Saturday, May 23, 2015

Butterfly Sympathy

Making sympathy cards is never easy, and I--like so many of you--prefer making them when I don't need them, keeping a variety of cards ready. It's hard to generate much creative enthusiasm when your heart is hurting.

When I was in my teens, my mom took me to the Hallmark store to buy a sympathy card for a friend. As I looked over the cards, mom told me to find something with just a few words and soft images. When, years later, I received a sympathy card that looked like a child's birthday card with a sympathy sentiment stuck on it, the truth of mom's advice hit me. (Moms are always right, aren't they?)

Now that I make my own cards, I try to use soft colors and simple statements of sympathy. The sentiment from Papertrey's Beautiful Butterflies is perfect not just for sympathy but for any "difficult time" someone might be experiencing. It works inside the card as well as on the front, too.


I always keep my handwritten comments inside as simple and short as possible, avoiding the empty platitudes or upsetting phrases that can add to people's suffering. As a Stephen Minister, I can assure you that saying "it was God's will" or "she's in a better place" is NOT helpful. Ever. Let the grieving persons come to these conclusions on their own, and then affirm them if/when they do. But don't be the first to say them. Fact is, there are NO words that really help, unless you can share a positive memory of the deceased. The blessing of a sympathy card is that you let the grieving know you are thinking of them, acknowledge and share their grief, and offer kindness and support.

I'll get off my soapbox now.

The colors here are Brilliance platinum planet, pearlescent beige, and pearlescent chocolate. I love how the curly antennae mimics the flourishes of the sentiment, and how the focal point is a stable triangle. Chocolate is softer than black would have been, but it's dark enough to anchor the design and create a very strong focal point. It's hard for your eye to move to the border, isn't it?

That shimmer works so well for butterflies!

So why create the border in the first place? Well, my thinking behind this card is that our loved ones leave this earth alone, but they go to join the saints who've gone before. (In the Methodist and other protestant traditions, all who go to God are saints.) The background here, shown only as a narrow border, represents those we see again, the hope of heaven and reunion, and butterflies are such a lovely representation of death and resurrection.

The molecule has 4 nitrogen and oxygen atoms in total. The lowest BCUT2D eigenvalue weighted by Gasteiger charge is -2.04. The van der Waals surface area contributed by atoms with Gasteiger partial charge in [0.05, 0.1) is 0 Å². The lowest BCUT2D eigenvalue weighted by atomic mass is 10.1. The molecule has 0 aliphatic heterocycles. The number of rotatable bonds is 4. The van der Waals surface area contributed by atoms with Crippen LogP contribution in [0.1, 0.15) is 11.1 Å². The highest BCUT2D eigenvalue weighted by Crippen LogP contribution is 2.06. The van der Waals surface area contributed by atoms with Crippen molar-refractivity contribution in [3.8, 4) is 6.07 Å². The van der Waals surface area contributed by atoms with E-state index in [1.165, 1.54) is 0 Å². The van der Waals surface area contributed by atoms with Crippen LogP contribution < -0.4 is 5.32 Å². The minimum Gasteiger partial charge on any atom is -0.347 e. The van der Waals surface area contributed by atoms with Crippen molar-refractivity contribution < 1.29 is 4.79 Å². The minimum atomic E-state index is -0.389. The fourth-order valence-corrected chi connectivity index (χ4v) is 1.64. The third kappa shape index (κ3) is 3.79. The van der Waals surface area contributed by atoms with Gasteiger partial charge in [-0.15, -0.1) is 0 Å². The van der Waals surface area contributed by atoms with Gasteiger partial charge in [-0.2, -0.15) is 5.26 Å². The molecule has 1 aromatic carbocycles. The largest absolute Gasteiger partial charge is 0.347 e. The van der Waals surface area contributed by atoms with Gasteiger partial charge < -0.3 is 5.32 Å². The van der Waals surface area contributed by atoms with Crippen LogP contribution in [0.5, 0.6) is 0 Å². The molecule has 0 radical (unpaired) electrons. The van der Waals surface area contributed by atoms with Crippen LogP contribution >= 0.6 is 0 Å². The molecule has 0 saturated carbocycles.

Maybe I'm being too English major about this, but it works for me.

And that's all I have to say about that.

Do you have any rules you follow while making sympathy cards? Have you ever received one that was particularly comforting or particularly hurtful?


supplies
stamps: Hero Arts Color Layering Butterflies, Papertrey Beautiful Butterflies
ink: Brilliance
paper: Papertrey
accessories: corner rounder, dimensionals

Thursday, May 21, 2015

Vellum Feather Fun

Here's the first card I made using the feather die cuts sent to me by Sonya. YAY! Thank you again, Sonya, for your generosity!


I love the translucence of the vellum and how the two feathers provide a border for the gorgeous sentiment (one of my favorites!). Who doesn't love Emily Dickinson?

Supplies
stamps: Waltzingmouse Fine Feathers
ink: Memento Luxe black, Memento Bahama blue
paper: Papertrey
accessories: die cuts (Waltzingmouse, courtesy of Sonya), dimensionals, vellum tape, corner rounder

Wednesday, May 20, 2015

Kindness and Generosity

Recently, reader Sonya sent me an email asking for my snail mail address because she wanted to send me die cuts of the Waltzingmouse set Fine Feathers. She knew I had the set but didn't have a die cut machine. What a kind and generous offer!

Beautiful Card by Sonya!